So I came to a conclusion the other day, DC is right. As an outsider to the big two, it’s obvious to me that DC is going in a better direction than Marvel these days. That isn’t to say DC doesn’t have it’s own problems, because it surely does. But, DC is handling it's heroes and universe better than Marvel. Specifically, DC isn't crushing itself in continuity like Marvel these days.
When I describe myself as an outsider to the big two that doesn’t mean I’ve stopped reading comic books. I haven’t stopped reading books, if anything, I’m reading more than ever. The difference is I am reading foreign material and smaller publishers. And I’m reading these types of stories because I’ve been forced out of the market. I've been forced out by continuity run amok, primarily by Marvel, and to a lesser extent by DC.
I believe as someone who's no longer consumed by the weekly floppy mania, I can evaluate the situation better than a random semi-rational, likes to complain and vent, fanboy, blog poster who might have bashed DC just last week.
To start, both DC and Marvel have pretty diverse, non superhero offerings. Each possesses strong kids lines, with DC marketing the Cartoon Network material, while Marvel has their Marvel Adventure line. Marvel recently started the Soleil line and has been doing the Classics Illustrated material. DC has Vertigo and Wildstorm. In this aspect, both companies are doing very well.
But, it really comes down to the superhero. As much as I want to believe it otherwise, capes, cowls, and continuity are still king in the marketplace. And, this is where DC wins. The DC core heroes are Batman, Superman and Wonder Woman. When I check out DC books related to their core, there are 5 books I need to get purchase to get back into the mainstream. There are two Superman books, two Batman books, and one Wonder Woman book. That’s a nice manageable number of books to return to the primary marketplace.
On the other hand, Marvel's core heroes are Spiderman, X-men, and Avengers. If I were to look at all the books from Marvel's core, Spiderman has 4 books, Avengers have three, and X-men has at least two depending on how you count. Since two of the core heroes are teams, it could be argued that books like Wolverine could be included too. That means, as a minimum investment, I have to buy 9 books just to enter the Marvel Universe. If I want to capture see all the heroes on the team, I'm in the low teens.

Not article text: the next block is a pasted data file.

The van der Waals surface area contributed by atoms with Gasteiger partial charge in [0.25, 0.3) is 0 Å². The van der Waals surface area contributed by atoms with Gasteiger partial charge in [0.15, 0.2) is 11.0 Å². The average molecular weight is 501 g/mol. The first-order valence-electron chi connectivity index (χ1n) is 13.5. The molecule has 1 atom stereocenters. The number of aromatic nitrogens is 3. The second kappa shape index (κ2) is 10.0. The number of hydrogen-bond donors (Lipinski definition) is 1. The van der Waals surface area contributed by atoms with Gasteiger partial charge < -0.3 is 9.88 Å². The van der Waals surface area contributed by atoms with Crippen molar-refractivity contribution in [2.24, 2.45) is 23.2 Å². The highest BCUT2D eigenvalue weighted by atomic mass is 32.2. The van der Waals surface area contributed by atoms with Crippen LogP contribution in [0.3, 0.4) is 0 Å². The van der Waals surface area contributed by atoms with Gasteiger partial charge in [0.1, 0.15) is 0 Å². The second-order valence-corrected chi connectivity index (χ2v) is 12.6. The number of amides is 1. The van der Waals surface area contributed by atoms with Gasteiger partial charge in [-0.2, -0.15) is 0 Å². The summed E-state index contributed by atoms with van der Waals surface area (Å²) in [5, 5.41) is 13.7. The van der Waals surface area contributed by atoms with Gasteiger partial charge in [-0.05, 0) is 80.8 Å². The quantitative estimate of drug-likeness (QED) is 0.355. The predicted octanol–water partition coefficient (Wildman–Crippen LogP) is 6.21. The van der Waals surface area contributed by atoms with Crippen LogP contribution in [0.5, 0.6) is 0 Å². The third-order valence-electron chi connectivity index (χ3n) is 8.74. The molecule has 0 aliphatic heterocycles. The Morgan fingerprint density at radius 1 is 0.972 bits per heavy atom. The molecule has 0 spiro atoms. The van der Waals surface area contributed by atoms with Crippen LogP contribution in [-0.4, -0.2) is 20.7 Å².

And this is why comic books have so many problems attracting new readers. Because continuity has run amok and you can’t just read one comic book to get a story anymore.
Marvel has only aggravated the problem with their crossover “events.” I've complained many, many times about the number of titles tied into Civil War and Secret Invasion. In fact, I’m due for a complaint about Dark Reign. Let’s examine the Avengers. There are now three core Avengers titles every month. That’s Dark Avengers, New Avengers, and Mighty Avengers (or whatever) just to read about the team. And that doesn’t even count any of the spin off titles such as Initiative. It also doesn't count all the titles that are titled "Dark Reign." If I wanted to read that story, I would be purchasing over 20 titles a month. That's an absolutely ridiculous price of admission to get into the core universe.
I’m not saying that DC doesn’t have problems with it’s titles but at least the DCU is accessible. What happens in Superman pretty much stays in Superman. What happens in Batman/Detective pretty much stays there too. Sure there are big events but I can still get a good Batman story with having to read the big event. The new Superman, Batman, Wonder Woman weekly might not be the best book on the stands but at least it's self contained for the most part. I can read that and enjoy it. Enjoy being relative but at least it's a single, self contained, group of heroes.
The trades market isn't any better. I recently read the Iron Man: Five Nightmare trade. It was terrible! There were so many references to Civil War, Secret Invasion, and everything else that anyone not close to the storylines wouldn't have understood it. On the other hand, the Batman Casefiles by Dini was perfect. It was self contained. It was entertaining. I could go back and read that book in five years and still enjoy it. The Iron Man book will most likely suffer because I won't understand, or remember, the subplots in five years.
Again, I’m not saying that DC doesn’t have it’s problems, but based upon ease of entry then I have to give the edge to DC. And, if I wanted to give someone books to read, I would give them DC with it’s less restrictive continuity long before I would give them Marvel books.